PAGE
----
As homeschoolers, we make the rules. We have the power to do it differently. We do not have the pressure of educating a group of twenty-five 12-year-olds and having them perform well on a set of criteria at certain times of the year.
2. A lack of support can be a barrier to homeschooling with games.
To establish a gameschooling habit, one must be consistent. One of the easiest ways to be consistent with a new habit is to have community support.
Connecting with like-minded individuals around a common goal is an incredible experience. This support can help you to craft the homeschool that you hold in your heart. When that public school mindset creeps in, you can connect with a friend and talk about it.
Community support is huge. Now, in these post-2020 times, connection is more important than ever. We are all craving it!
The Best Way to Get Started Gameschooling …
I promise you don’t need an overflowing game closet to play more games in your homeschool. You need only a few gameschooling basics and a desire to play with your kiddos. Play and gameschooling can revolutionize your homeschool!
If you are looking for support on your play-based learning and homeschool journey, I have created a very special space. It’s called Never Board Learning.
Gameschooling? Join us at Never Board Learning!
Never Board Learning is an online community for creative parents and educators who embrace play-based learning and gameschooling for ALL ages.
NBL features a private community forum (not FB), guest speakers, Q and As, day-in-the-life family spotlights, and a growing resource library filled with printable activities, documentation resources, and challenges.
Here’s a sneak peek of Never Board Learning:
How the Never Board Learning Membership Dashboard will help you to homeschool with games…
The Never Board Learning Member Dashboard is the hub of NBL. The Dashboard has links to everything- a new member resource guide, upcoming events, and links to the Community Forum, Resource Library, and Private Blog.
Event archives are also located on the Member Dashboard. All incoming members will have access to a growing archive that includes:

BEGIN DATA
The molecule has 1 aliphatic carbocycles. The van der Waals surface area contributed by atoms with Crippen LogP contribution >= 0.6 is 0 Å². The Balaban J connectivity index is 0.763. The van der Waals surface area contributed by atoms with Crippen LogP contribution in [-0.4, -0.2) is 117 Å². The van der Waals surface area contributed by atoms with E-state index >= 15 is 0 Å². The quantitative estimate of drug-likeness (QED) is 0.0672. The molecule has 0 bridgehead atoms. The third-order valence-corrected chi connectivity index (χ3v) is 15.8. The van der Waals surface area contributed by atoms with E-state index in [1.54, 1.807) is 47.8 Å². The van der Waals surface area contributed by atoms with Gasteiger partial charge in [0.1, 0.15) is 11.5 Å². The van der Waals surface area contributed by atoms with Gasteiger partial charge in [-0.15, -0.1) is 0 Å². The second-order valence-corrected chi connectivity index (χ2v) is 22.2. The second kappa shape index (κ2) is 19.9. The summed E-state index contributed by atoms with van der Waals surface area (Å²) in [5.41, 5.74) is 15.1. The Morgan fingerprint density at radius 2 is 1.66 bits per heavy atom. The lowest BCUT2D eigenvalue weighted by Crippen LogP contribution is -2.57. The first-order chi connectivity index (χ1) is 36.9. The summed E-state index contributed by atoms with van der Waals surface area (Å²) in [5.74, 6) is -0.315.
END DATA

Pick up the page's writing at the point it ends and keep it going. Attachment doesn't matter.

- Guest speaker replays
- Day-in-the-Life Family Spotlight features
- Q and A replays
You’ll also find resources on the NBL Member Dashboard including a members-only “Play Matters” audio course…
…and a “What should I play next?” members-only quiz that matches your unique family with games and free play ideas (and you can download a PDF with your results).
Here’s a quick sneak peek of the Never Board Learning Member Dashboard:
Looking for community support? Never Board Learning community members have access to a private online community forum… and it’s not a Facebook group!
The best part of Never Board Learning is the community forum! I love to pour a cup of coffee and read through the community forum every morning. The community is filled with creative parents and educators who embrace play-based learning and gameschooling.
Here’s a sneak peek:
The Never Board Learning Resource Library will help you homeschool with games via actionable, downloadable, printable resources.
The Never Board Learning Resource Library is a growing library filled with printable resources related to:
- print-and-play activities and games
- … and more!
New content is added to the Resource Library every single month. New members have access to all past content.
Here’s a sneak peek of the Never Board Learning Resource Library:
Join Never Board Learning today and have more fun in your homeschool tomorrow!
If you want to add more fun and connection to your homeschool days, I highly recommend joining us at Never Board Learning.
You can learn more here. Founding member pricing is available now through May 2021. Join us today and have more fun tomorrow!
Now, it’s your turn. Tell us: Have you witnessed the incredible power of learning with educational games in your homeschool? Share here!
Self-education through play and exploration requires enormous amounts of unscheduled time— time to do whatever one wants to do, without pressure, judgment, or intrusion from authority figures. That time is needed to make friends, play with ideas and materials, experience and overcome boredom, learn from one’s own mistakes, and develop passions.
– Peter Gray